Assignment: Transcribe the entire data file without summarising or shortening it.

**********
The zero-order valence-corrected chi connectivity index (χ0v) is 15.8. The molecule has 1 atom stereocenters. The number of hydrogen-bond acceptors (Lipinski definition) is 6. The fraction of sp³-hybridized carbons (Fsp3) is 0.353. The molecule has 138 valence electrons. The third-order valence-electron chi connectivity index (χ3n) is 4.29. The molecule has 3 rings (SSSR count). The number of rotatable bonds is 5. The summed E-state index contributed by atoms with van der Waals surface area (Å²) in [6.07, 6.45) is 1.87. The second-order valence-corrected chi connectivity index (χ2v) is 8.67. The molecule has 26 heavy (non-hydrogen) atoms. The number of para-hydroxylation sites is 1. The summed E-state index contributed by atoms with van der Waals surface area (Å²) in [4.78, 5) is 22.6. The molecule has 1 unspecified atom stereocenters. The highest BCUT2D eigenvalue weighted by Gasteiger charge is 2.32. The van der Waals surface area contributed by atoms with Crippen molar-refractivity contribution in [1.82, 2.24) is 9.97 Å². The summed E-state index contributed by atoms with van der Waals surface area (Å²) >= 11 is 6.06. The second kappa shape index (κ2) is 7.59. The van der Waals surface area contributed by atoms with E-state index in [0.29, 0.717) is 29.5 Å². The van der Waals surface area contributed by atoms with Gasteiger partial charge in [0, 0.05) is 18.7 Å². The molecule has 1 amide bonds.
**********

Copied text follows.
The zero-order valence-corrected chi connectivity index (χ0v) is 15.8. The molecule has 1 atom stereocenters. The number of hydrogen-bond acceptors (Lipinski definition) is 6. The fraction of sp³-hybridized carbons (Fsp3) is 0.353. The molecule has 138 valence electrons. The third-order valence-electron chi connectivity index (χ3n) is 4.29. The molecule has 3 rings (SSSR count). The number of rotatable bonds is 5. The summed E-state index contributed by atoms with van der Waals surface area (Å²) in [6.07, 6.45) is 1.87. The second-order valence-corrected chi connectivity index (χ2v) is 8.67. The molecule has 26 heavy (non-hydrogen) atoms. The number of para-hydroxylation sites is 1. The summed E-state index contributed by atoms with van der Waals surface area (Å²) in [4.78, 5) is 22.6. The molecule has 1 unspecified atom stereocenters. The highest BCUT2D eigenvalue weighted by Gasteiger charge is 2.32. The van der Waals surface area contributed by atoms with Crippen molar-refractivity contribution in [1.82, 2.24) is 9.97 Å². The summed E-state index contributed by atoms with van der Waals surface area (Å²) >= 11 is 6.06. The second kappa shape index (κ2) is 7.59. The van der Waals surface area contributed by atoms with E-state index in [0.29, 0.717) is 29.5 Å². The van der Waals surface area contributed by atoms with Gasteiger partial charge in [0, 0.05) is 18.7 Å². The molecule has 1 amide bonds.